One of the most practical, and inspiring leadership books I've come across. Wiseman's premise is there are Multipliers (people who make everyone around them smarter) and Diminishers (people who may be brilliant on their own, but micromanage, and inhibit the growth of everyone around them). Actually, there are very few absolute Multiplier or Diminisher personalities; most of us are someone on the continuum. But this book has excellent ideas on how we can all do more to find and bring out the geni ...more
Bryan Tanner
May 27, 2018 rated it really liked it
Shelves: professional
Motivation to Read This Book

"Diminishers only get ½ of the true brainpower of their people." — Liz Wiseman.


Multipliers was a joy to read! But it's an even better resource to pull out when managerial times get tough. While there are lots of invented terms, it's structured in an easy-to-digest format. The end-of-chapter summaries are quick-reference tools. And the memorable case studies and stories drive the points home.

On a personal note, it was an inspirational experience reading a
Angela Lam
This book talks about Multipliers (who amplify others' results) and Diminishers (who, well, diminish others' results). Overall, a great book about leadership with useful insights that ANY leader (at any level of seniority) should benefit from. Still I'm only giving it 4* for a few reasons (to be fair, it's more like a 4.5).

1. The book is clearly written and extremely structured, with main points, subpoints and sub-subpoints all laid out clearly.
2. It has a great blend of concepts with how-t
Dec 27, 2017 rated it really liked it
Shelves: improv-co
A better work book than a read through, Multipliers is full of great advice for managers and leaders. I had the privilege of working under a manager who was using this book as his guide to management, and to this day I list him as the person who has most influenced me and developed me professionally. I've tried to apply what he taught me about leadership, and now I'm happy to have read the original source and apply it asap.

The concepts in this book are simple, but important. I loved it's researc
Jan 20, 2018 rated it it was amazing
I read a lot of leadership books thanks to my work in consulting and teaching a college leadership course, and only a few rise to the top of an overcrowded field. This is one of them. Deceptively simple in concept, I think we all immediately recognize what Liz is saying as soon as we read the preface, it looks incisively into how the mind of a multiplier works and how to develop it ourselves. Just as importantly, she introduces us to the concept of the polar opposite, the Diminisher, and warns h ...more
Alyssa Cerretti
Feb 17, 2021 rated it really liked it
I agree this book was somewhat repetitive, but I liked hearing the personal stories so it didn’t bother me. I found this book very insightful, but I do wish there would have been more stories about what multipliers were like earlier in their career as young managers.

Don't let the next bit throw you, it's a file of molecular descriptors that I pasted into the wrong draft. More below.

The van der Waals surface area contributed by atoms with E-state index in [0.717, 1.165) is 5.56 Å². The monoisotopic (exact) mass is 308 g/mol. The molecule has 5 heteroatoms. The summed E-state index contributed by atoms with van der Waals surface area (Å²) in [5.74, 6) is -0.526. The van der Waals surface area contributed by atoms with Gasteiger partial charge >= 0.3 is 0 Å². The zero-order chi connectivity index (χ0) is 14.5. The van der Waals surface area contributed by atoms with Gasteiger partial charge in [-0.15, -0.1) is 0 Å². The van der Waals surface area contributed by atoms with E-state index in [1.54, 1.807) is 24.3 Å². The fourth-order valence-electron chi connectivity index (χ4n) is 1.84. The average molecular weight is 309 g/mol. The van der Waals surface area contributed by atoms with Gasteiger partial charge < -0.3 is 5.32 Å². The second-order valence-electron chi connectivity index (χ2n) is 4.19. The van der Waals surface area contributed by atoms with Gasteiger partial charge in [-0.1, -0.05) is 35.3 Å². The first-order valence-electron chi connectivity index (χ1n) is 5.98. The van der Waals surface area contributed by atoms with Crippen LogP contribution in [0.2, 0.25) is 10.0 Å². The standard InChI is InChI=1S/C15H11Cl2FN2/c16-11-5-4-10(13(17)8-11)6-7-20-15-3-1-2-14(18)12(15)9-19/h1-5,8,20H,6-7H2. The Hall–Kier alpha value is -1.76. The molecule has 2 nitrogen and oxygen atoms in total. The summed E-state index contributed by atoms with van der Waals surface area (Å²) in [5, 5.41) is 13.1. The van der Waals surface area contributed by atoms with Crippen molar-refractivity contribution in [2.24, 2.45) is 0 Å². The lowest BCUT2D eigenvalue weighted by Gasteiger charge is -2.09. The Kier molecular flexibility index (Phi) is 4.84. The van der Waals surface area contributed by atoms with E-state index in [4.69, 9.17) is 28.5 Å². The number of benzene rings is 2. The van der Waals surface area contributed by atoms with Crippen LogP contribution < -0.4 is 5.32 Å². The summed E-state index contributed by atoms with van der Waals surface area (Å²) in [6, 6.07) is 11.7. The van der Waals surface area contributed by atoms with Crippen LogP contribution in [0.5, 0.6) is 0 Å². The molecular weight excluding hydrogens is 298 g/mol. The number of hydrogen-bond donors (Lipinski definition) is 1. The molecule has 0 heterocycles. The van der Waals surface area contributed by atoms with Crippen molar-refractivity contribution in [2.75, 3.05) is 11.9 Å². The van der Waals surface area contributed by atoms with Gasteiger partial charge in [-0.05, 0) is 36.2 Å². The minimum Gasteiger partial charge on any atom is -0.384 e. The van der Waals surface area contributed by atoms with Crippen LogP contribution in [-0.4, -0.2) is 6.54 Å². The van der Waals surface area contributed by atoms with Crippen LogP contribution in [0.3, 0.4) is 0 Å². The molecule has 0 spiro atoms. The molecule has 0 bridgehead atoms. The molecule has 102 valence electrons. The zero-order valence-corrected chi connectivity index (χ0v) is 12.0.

One research study that I found fascinating was the study on children and puzzles. When children were praised for completing a puzzle, they started choosing simpler puzzles to get the praise for finishing sooner. However when the ch
Adam Alexander
Jun 28, 2018 rated it it was ok
Shelves: did-not-finish
I so didn’t enjoy this book. I began to realize that I actually don’t know everything in 2004 when I went to business school and discovered just how little I actually knew and how much there was still to learn. I approach everything that comes my way with an open mind. But this book didn’t help much at all. It presents two diametrically opposes types of people and 5 traits or practices of he ideal type. I found myself saying “I do that already” so many times (not a pat on the back, just reflecti ...more
Sergii Khomenko
Aug 06, 2017 rated it it was amazing
A few quotes from the book:

Policies - established to create order - often unintentionally keep people from thinking.

Hold a very high bar for what you must do before you voice your opinion. You need to have data. He has a problem with opinions without data.

All good ideas start as bad ideas, that's why it takes so long. Steven Spielberg

The power of liberators emanates from duality. It isn't enough to just free people's thinking. They created an intense environment that requires people's best think
Suzanne Tanner
Jan 22, 2018 rated it liked it
I want to read the version of this book written for parents and teachers. It was fairly good as is, but definitely more for people in corporate leadership positions, and while the ideas were very interesting, all of the suggestions were very specific to corporate/workplace kind of leadership. I know the principles can be applied to parenting and teaching (where I think they could have an even bigger impact), and I wish Wiseman had spent some time talking about how to be a multiplier in these oth ...more
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Liz Wiseman is an American researcher, speaker, executive advisor, and the author of The New York Times bestseller Multipliers

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“When leaders teach, they invest in their people’s ability to solve and avoid problems in the future.” 5 likes
“Perhaps these leaders understood that the person sitting at the apex of the intelligence hierarchy is the genius maker, not the genius.” 4 likes